How To Practice Short Circuit Protection

Short circuit happens when the electric current running across the wires accidentally travels to a different line. Electrical devices are designed to have electric current pass through its wires and nodes. Each of these nodes have predetermined electrical energy and if the current transferred to these nodes is higher than the indented prescribed amount of current, the possibilities of circuit to overheat and breakdown is high. In some unfortunate cases, short circuit could even lead to fire and explosion if not fixed. To ensure that two electrical nodes would not result in over current, you can make use of the circuit analysis procedure. This procedure will help you locate the nodes and allow you to set a voltage protection to the device, which will prevent short-circuiting the equipment.

Short circuit protections are pieces of equipment installed to function as protection for wires and connectors from impairment due to high doses of voltage. If over current happens, the circuit protectors will make the circuit an open circuit to stop the excessive flow of current that causes short circuit. If short circuit happens, it could cause a lot of damage in your electrical equipment, whether at home or in the office. To avoid this, refer to the following steps in preventing a short circuit.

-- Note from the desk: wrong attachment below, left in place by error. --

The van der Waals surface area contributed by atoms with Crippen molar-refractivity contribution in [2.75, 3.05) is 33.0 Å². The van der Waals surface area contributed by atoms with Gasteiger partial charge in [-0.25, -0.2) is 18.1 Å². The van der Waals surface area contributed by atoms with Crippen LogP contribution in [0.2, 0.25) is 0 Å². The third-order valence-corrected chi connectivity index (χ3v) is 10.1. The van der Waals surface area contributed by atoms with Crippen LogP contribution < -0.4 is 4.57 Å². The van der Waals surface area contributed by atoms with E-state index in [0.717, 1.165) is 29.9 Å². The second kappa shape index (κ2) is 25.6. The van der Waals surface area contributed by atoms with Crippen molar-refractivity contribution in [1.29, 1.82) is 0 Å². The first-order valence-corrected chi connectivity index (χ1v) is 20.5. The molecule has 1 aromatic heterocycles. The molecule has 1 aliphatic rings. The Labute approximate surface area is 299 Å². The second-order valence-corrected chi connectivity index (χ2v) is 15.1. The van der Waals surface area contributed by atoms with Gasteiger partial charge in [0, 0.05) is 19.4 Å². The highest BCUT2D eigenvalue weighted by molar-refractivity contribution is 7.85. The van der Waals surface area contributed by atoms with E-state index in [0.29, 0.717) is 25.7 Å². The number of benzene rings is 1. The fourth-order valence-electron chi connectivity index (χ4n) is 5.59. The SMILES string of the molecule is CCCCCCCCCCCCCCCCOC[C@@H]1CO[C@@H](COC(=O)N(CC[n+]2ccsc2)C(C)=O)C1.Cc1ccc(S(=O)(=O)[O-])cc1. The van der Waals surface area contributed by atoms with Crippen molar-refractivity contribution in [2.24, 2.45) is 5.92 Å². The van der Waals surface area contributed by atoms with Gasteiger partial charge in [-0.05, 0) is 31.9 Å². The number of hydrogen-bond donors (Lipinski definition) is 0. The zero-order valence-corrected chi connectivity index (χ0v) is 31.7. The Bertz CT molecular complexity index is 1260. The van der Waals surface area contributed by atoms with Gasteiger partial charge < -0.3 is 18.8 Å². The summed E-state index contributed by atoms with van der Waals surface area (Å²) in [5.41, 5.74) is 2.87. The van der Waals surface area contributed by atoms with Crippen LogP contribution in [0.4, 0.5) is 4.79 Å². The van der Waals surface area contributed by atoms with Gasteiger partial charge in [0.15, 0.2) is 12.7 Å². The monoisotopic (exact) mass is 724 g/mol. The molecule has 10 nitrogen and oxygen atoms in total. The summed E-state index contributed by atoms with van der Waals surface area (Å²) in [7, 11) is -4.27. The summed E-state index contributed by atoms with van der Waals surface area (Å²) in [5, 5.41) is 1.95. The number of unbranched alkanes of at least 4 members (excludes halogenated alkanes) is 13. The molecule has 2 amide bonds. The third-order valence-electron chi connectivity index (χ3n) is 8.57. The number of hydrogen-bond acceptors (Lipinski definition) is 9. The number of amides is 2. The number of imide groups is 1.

1. Inspect the electric installations at your place. This is especially true to those dwellings that are more than five years old. Older circuit wiring should be changed to meet the new standards for electric wirings.
  2. Employ the use of fuse protection. The fuse is used to impede excessive electric current flow in a circuit. If the circuit have an over current situation, fuses are designed to melt or trip to stop the electricity from flowing. In short, the fuse is used as a device protection. If you are changing the fuse, make sure that you turn the circuit breaker off to prevent unnecessary electrocution. Keep in mind that if a fuse melts, you will need to change it with a new one that matches with the previous fuse you used. If by chance you changed it to a fuse that doesn’t provide the same protection as the previous one, you risk either tripping it the instant you install and could cause it to become a fire hazard.
  3. Make note of sudden power surges or flickering of lights. Take frequent flickering of lights as a sign of a short in the circuit. Regularly monitor power surges because it could be a serious wiring issue.
  4. Invest in a lightning protection system. If your area is prone to lightning storms, this protection system is a very good investment to protect your equipment from damages often induced by the lightning storms.

If you are not comfortable doing this yourself, opt to get a professional electrician to assist you in analyzing and correcting the electrical installation of your place.


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